BRUNSWICK, Ga. (WSAV) – The federal hate crimes trial for the men convicted of Ahmaud Arbery‘s murder continued Thursday with testimony from a police officer and graphic autopsy photos shown in court.

It’s been nearly two years since the 25-year-old Arbery was shot in the Brunswick area but family members say emotions are still raw.

“I just feel bad for my family, keep seeing this devastating stuff that they did to my boy. It’s hard on our family,” said Ahmaud’s father Marcus Arbery, who left the courtroom as the autopsy photos were shown.

On Thursday, the jury saw close-ups of the gunshot wounds and gashes on Ahmaud Arbery’s face.

Glynn County Police Officer Robert Rash took the stand, describing the Satilla Shores neighborhood as “quiet, with a few petty crimes.”

According to testimony, 12 days before Arbery’s death, Travis McMichael called 911 after he saw Arbery at a house under construction. He called it a “burglary in progress,” saying there had been a string of them in the neighborhood.

Rash said Arbery was seen on surveillance footage multiple times but didn’t appear to take anything. According to testimony, a white couple was also spotted, carrying a canvas tote bag. Property owner Larry English called police because he wanted to know why people were on his property, according to Rash.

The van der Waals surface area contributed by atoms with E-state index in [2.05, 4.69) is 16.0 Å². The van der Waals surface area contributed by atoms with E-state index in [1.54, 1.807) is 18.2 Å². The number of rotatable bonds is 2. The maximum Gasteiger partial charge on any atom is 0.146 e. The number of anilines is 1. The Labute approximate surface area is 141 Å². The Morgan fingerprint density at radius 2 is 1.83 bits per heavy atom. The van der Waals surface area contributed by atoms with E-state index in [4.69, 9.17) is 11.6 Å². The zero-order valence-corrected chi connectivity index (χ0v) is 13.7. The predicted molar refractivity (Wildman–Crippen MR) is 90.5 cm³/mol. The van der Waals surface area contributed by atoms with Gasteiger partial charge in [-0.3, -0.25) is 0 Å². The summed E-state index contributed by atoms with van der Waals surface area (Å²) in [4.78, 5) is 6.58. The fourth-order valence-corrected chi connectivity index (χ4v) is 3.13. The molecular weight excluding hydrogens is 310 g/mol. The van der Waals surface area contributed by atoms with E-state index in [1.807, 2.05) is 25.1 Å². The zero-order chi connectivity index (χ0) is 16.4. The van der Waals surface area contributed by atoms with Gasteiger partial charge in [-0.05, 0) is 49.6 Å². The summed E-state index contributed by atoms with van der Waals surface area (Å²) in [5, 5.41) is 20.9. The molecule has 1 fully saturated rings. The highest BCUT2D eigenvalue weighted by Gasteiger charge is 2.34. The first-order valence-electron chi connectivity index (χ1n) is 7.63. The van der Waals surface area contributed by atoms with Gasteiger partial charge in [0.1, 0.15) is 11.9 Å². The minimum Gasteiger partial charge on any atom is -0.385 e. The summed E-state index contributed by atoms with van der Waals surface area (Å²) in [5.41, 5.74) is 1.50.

Following the incidents, Rash said he showed Greg McMichael the surveillance and asked him to call authorities if he saw the people in the videos. Rash said he never directed McMichael to pursue Arbery himself.

The officer also testified that in the year before Arbery’s death, there were no burglaries in the neighborhood. One of defense’s key arguments is that the McMichaels and neighbor Roddie Bryan pursued Arbery because they believed he committed a crime, not because of his race.

Supporters of the Arbery family believe this evidence, coupled with the autopsy photos, is strengthening the prosecution’s case that the men pursued the victim because of his race.

“The initial attempt was to do what’s called a swatting,” said Barbara Arnwine of the Transformative Justice Coalition, “when you report a Black person as having a gun or a weapon with the intent of the police coming and possibly shooting and killing that person.”

Between the prosecution and defense, there are more than 40 witnesses in total.

Thursday marked the fourth day of the trial. At the start, U.S. District Court Judge Lisa Godbey Wood estimated it would take seven to 12 days before a verdict was reached.